Collimators are optical devices used to focus light beams. They work by aligning light beams into parallel rays while also reducing their spatial cross-sections to make them narrower. Typical applications include adjusting the viewing angle in laboratory operations and enabling optical alignment in reflecting telescopes for astronomy purposes.

How Do Laser Collimators Work?

Light experiences a certain degree of diffraction when passing through a refractive object, causing the light beams to scatter in various directions. A collimator uses a curved mirror or lens to convert scattered light into direct, parallel rays. The process of collimation reduces divergence, which describes how quickly a laser beam expands from its focus. The low divergence of a collimated beam (usually a laser beam) prevents it from experiencing significant changes within modest propagation distances.

Laser Beam Collimation Methods

Laser beams, which are narrow beams of intense light, typically require collimation to meet the very low divergence requirements of spectroscopy, microscopy, and other optical applications. There are two methods of performing collimation:

  1. The simplest way of collimating laser diode beams is by using a single aspheric lens, whose focal length determines the size of the beam diameter after collimation.
  2. Alternatively, a two-lens system can be used when certain adjustments need to be made, such as expanding the beam radius. In such cases, one lens features a negative focal length while the other has a positive one, creating a system where beams can be collimated and either expanded or contracted. Using a two-lens system is a popular way to focus laser diode beams since it enables one lens to collimate the beam while the second one focuses it.

Types of Laser Collimators

There are several different types of collimators available, each of which demonstrates varying sensitivity levels and resolution capabilities. The four basic designs are:

Pinhole Collimators

Pinhole collimators are thick, conical collimators with a single hole drilled into the bottom.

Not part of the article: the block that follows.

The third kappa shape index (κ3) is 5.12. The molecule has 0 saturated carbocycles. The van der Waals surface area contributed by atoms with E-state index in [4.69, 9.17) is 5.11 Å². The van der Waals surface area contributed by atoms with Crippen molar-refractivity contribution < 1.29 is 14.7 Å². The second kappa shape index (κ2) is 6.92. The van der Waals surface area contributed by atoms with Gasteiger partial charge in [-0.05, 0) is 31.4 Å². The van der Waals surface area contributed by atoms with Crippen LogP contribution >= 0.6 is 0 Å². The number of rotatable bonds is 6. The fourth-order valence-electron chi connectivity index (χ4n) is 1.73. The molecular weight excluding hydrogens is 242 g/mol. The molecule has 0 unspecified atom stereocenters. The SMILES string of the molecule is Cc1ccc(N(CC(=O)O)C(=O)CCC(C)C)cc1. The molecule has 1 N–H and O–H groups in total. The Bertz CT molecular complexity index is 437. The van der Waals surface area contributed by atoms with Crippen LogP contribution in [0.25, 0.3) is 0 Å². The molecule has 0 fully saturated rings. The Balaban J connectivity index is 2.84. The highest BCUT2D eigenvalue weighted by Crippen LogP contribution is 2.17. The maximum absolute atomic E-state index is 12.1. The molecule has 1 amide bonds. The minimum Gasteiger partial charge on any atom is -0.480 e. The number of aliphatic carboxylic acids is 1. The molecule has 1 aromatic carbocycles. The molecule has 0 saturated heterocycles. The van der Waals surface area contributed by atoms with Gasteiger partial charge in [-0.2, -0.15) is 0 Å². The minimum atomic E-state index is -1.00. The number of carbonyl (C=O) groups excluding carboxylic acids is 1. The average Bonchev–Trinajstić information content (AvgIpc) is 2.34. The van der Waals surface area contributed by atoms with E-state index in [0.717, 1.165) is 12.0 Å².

Parallel/Multi-Hole Collimators

Parallel or multi-hole collimators consist of several parallel holes that are perpendicular to the plane of the crystal surface.

Converging Collimators

Converging collimators consist of multiple tapered holes that are focused in the direction of a specific point.

Divergent Collimators

Divergent collimators are essentially inverted converging collimators.

Applications of Laser Collimators

Common applications for laser collimators include:

  • Nuclear power stations
  • Optical device calibration
  • Planar scintigraphy for electronic detection medical imaging
  • Radionuclide imaging
  • Scintillation imaging

Why Partner With Optics Technology?

At Optics Technology, Inc., we manufacture custom micro and miniature optical systems and components, including laser collimators. With nearly 30 years of experience in our field, we understand the importance of ensuring precision and quality when it comes to manufacturing optical parts and products for sensitive applications.

Our cutting-edge equipment allows us to manufacture optical lenses within tight tolerances of +/- 2 microns with diameters ranging from a single millimeter to 30 millimeters and wedge total indicator run-outs of 2 microns. Additionally, we can scale operations to accommodate single prototype fabrications and small to medium production volumes.

Our optical components meet the specifications of applications across a diverse set of industries, including:

  • Aerospace
  • Astronomy
  • Industrial
  • Medical
  • Military
  • National laboratories
  • Photography
  • Sensory technologies
  • Universities

Laser Collimator Solutions From Optics Technology

The curved mirror or lens of a collimator enables light to be focused in a particular direction. There are several types of collimator designs for different applications, each with varying levels of sensitivity and imaging capabilities. In addition to the astronomy, medical, and aerospace applications of collimators, they also serve important analytical and imaging purposes in research institutes and universities.

Optics Technology offers custom manufacturing capabilities for laser collimators tailored to a customer’s unique needs. We can create laser collimator lenses in a variety of different shapes, including spherical, hemispherical, hyper-hemispherical, rod, and flat configurations. These products support technological advances and foster scientific innovations in top universities and research institutions and find applications in the commercial, medical, military, and sensory technology industries.

To learn more about our custom laser collimators, contact us or request a quote today.